This ancestor definitely behaved in a manner different than what they “should” have done. I am speaking about my maternal great-grand uncle, William Theodore Meisberger.
He was born, the son of Theobald C. Meisberger and Mary Catherine Strausser, on 12 November 1869 in Brady, Coal Township, Northumberland County, Pennsylvania. The town of Brady became Johnson City and finally Ranshaw. Ranshaw is now a suburb of Shamokin, Northumberland County, Pennsylvania.
Based on the 1900 will of Theobald Meisberger, William inherited a lot with a house in Coal Township. The following deed that I acquired several years ago shows that this lot is sold by William at a Sheriff’s sale in 1910.
I discovered why…
I was idly checking out some of the various newspaper sites to see if anything new popped up so I entered the surname Meisberger, which resulted in numerous hits. I expected to see articles in Shamokin city or Sunbury county newspapers since that is where my Meisberger family resided.
Instead, the results were for newspapers in other parts of Pennsylvania, in Virginia and even in Texas. I am so happy I viewed each one (take home lesson your ancestor may appear in non-local papers—even out-of-state). I found my first black sheep.
In 1908, Wm. T. Meisberger was sued for $10,000 for breach of promise. According to one article, a three-day honeymoon was disturbed when a Miss Rebecca Metz filed suit for breach of promise against her neighbor, William Meisberger, a prominent member of the Coal township school board. Miss Metz stated that he courted her over 20 years, that they were engaged and that he was the father of her son. Meanwhile, William had recently met and married a woman from Ashland, Schuylkill County, PA. William was apparently receiving guests in his home, congratulating him on his marriage, when he was arrested.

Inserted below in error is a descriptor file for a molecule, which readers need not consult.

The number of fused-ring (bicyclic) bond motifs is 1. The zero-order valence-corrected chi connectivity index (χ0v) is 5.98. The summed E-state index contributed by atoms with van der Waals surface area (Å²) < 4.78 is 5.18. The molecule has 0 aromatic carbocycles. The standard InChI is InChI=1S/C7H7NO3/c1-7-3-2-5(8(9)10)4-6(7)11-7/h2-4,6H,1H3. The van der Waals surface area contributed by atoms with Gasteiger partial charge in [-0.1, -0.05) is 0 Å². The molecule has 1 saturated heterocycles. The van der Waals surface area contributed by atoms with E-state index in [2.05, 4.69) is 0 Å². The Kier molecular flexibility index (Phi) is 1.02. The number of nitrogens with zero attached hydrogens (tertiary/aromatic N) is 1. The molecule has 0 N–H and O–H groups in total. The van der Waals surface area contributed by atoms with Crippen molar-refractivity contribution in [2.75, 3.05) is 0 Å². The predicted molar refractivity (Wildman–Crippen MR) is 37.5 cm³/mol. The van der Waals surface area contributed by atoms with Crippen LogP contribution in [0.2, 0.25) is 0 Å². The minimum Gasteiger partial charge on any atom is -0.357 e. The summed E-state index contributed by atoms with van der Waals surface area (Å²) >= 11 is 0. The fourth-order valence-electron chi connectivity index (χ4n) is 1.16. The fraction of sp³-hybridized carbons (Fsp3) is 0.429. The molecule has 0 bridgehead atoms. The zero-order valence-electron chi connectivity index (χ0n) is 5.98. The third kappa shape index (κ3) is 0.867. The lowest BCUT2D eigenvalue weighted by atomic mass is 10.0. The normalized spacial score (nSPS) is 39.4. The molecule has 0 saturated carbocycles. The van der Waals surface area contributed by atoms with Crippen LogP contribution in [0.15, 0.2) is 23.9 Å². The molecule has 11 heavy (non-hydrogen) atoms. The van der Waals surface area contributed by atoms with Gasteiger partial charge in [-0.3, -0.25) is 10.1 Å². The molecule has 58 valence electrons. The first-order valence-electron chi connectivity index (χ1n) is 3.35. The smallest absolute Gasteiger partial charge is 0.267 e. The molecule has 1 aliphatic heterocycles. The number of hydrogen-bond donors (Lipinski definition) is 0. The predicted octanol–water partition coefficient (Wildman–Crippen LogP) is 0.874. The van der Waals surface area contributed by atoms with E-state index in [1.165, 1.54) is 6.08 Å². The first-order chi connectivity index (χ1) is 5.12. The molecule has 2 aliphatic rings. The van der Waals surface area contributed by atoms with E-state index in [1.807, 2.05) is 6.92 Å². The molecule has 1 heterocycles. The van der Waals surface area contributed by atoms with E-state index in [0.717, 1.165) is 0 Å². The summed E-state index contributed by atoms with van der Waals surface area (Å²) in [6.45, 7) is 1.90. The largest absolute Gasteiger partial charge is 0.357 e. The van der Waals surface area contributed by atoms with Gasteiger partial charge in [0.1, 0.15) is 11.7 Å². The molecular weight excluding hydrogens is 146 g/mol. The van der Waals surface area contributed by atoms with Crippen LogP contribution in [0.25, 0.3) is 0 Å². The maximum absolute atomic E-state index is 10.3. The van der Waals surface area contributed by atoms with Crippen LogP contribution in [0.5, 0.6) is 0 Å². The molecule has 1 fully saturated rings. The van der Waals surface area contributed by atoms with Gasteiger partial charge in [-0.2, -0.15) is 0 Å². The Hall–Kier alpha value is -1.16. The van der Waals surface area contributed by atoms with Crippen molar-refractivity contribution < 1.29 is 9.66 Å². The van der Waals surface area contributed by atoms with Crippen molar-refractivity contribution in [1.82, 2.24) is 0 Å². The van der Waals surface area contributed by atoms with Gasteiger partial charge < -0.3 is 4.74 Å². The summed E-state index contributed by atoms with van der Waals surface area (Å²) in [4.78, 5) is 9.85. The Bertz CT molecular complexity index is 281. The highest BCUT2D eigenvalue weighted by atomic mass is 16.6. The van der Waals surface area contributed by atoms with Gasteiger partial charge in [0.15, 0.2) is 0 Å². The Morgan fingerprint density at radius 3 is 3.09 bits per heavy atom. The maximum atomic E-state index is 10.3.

The articles are fascinating telling the story of this lawsuit, which was finally settled in 1910. Miss Metz was awarded $3,000 forcing William to sell his lot in the Sheriff’s sale to insure she received her monies. In this article, William was now a former Coal township school director. Another article stated that William was also a prominent physician, but the 1909 Boyd’s Shamokin city directory and his death certificate lists him as a laborer in the coal mines. The various articles listed the length of this courtship anywhere from 15 years to 28 years.
All the articles are under copyright so I have not included the images in this post. Here is the chronology of the articles I’ve collected so far:
- Monday, August 10, 1908, Richmond Times Dispatch (Richmond, VA), pg. 1
- Wednesday, February 24, 1909, Philadelphia Inquirer (Philadelphia, PA), Vol. 160, Issue 55, pg. 3
- Thursday, February 25, 1909, Richmond Times Dispatch (Richmond, VA), pg. 8
- Thursday, Feb 25, 1909, Williamsport Sun-Gazette (Williamsport, Pennsylvania), pg. 4
- Tuesday, March 2, 1909, Fort Worth Star-Telegram (Fort Worth, TX), Vol. XXVII, Issue 46 pg. 8
- Thursday, August 5, 1909, Wilkes-Barre Times-Leader (Wilkes-Barre, PA), pg. 3
- Thursday, May 19, 1910, Philadelphia Inquirer (Philadelphia, PA), Vol. 162, Issue 139, pg. 3
Sadly, William had only nineteen years of connubial bliss as he died at the age of 59 on 2 March 1929. He is buried in St. Edward’s Cemetery in Coal Township, Northumberland County, Pa.
Week 13 of 52 Ancestors 2015 Edition, a blogging challenge initiated by Amy Johnson Crow in her blog No Story Too Small.